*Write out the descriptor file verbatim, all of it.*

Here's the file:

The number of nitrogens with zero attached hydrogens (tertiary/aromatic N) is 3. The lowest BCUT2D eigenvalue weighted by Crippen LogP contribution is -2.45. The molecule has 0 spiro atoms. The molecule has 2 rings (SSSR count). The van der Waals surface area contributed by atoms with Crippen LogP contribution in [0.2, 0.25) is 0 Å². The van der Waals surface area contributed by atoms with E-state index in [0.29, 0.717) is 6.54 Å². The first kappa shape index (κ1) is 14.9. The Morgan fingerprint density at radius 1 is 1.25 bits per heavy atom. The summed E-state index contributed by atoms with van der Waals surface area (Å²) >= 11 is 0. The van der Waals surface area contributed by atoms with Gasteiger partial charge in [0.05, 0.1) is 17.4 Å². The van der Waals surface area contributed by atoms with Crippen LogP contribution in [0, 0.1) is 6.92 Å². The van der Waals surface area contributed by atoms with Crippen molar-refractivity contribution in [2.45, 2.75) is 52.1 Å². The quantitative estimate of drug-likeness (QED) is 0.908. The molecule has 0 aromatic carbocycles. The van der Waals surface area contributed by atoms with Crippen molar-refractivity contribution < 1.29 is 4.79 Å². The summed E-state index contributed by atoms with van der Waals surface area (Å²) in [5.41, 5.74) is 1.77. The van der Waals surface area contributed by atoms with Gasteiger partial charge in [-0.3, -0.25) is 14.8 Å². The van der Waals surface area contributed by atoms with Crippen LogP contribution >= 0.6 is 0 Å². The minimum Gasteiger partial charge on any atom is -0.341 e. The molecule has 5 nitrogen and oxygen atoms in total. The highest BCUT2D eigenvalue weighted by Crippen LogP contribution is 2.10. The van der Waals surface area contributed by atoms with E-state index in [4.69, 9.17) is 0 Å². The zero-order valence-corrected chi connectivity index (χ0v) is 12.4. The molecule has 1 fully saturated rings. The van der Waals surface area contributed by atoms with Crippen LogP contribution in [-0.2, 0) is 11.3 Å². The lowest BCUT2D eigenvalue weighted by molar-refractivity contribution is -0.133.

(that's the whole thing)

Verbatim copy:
The number of nitrogens with zero attached hydrogens (tertiary/aromatic N) is 3. The lowest BCUT2D eigenvalue weighted by Crippen LogP contribution is -2.45. The molecule has 0 spiro atoms. The molecule has 2 rings (SSSR count). The van der Waals surface area contributed by atoms with Crippen LogP contribution in [0.2, 0.25) is 0 Å². The van der Waals surface area contributed by atoms with E-state index in [0.29, 0.717) is 6.54 Å². The first kappa shape index (κ1) is 14.9. The Morgan fingerprint density at radius 1 is 1.25 bits per heavy atom. The summed E-state index contributed by atoms with van der Waals surface area (Å²) >= 11 is 0. The van der Waals surface area contributed by atoms with Gasteiger partial charge in [0.05, 0.1) is 17.4 Å². The van der Waals surface area contributed by atoms with Crippen LogP contribution in [0, 0.1) is 6.92 Å². The van der Waals surface area contributed by atoms with Crippen molar-refractivity contribution in [2.45, 2.75) is 52.1 Å². The quantitative estimate of drug-likeness (QED) is 0.908. The molecule has 0 aromatic carbocycles. The van der Waals surface area contributed by atoms with Crippen molar-refractivity contribution < 1.29 is 4.79 Å². The summed E-state index contributed by atoms with van der Waals surface area (Å²) in [5.41, 5.74) is 1.77. The van der Waals surface area contributed by atoms with Gasteiger partial charge in [-0.3, -0.25) is 14.8 Å². The van der Waals surface area contributed by atoms with Crippen LogP contribution >= 0.6 is 0 Å². The minimum Gasteiger partial charge on any atom is -0.341 e. The molecule has 5 nitrogen and oxygen atoms in total. The highest BCUT2D eigenvalue weighted by Crippen LogP contribution is 2.10. The van der Waals surface area contributed by atoms with E-state index in [4.69, 9.17) is 0 Å². The zero-order valence-corrected chi connectivity index (χ0v) is 12.4. The molecule has 1 fully saturated rings. The van der Waals surface area contributed by atoms with Crippen LogP contribution in [-0.2, 0) is 11.3 Å². The lowest BCUT2D eigenvalue weighted by molar-refractivity contribution is -0.133.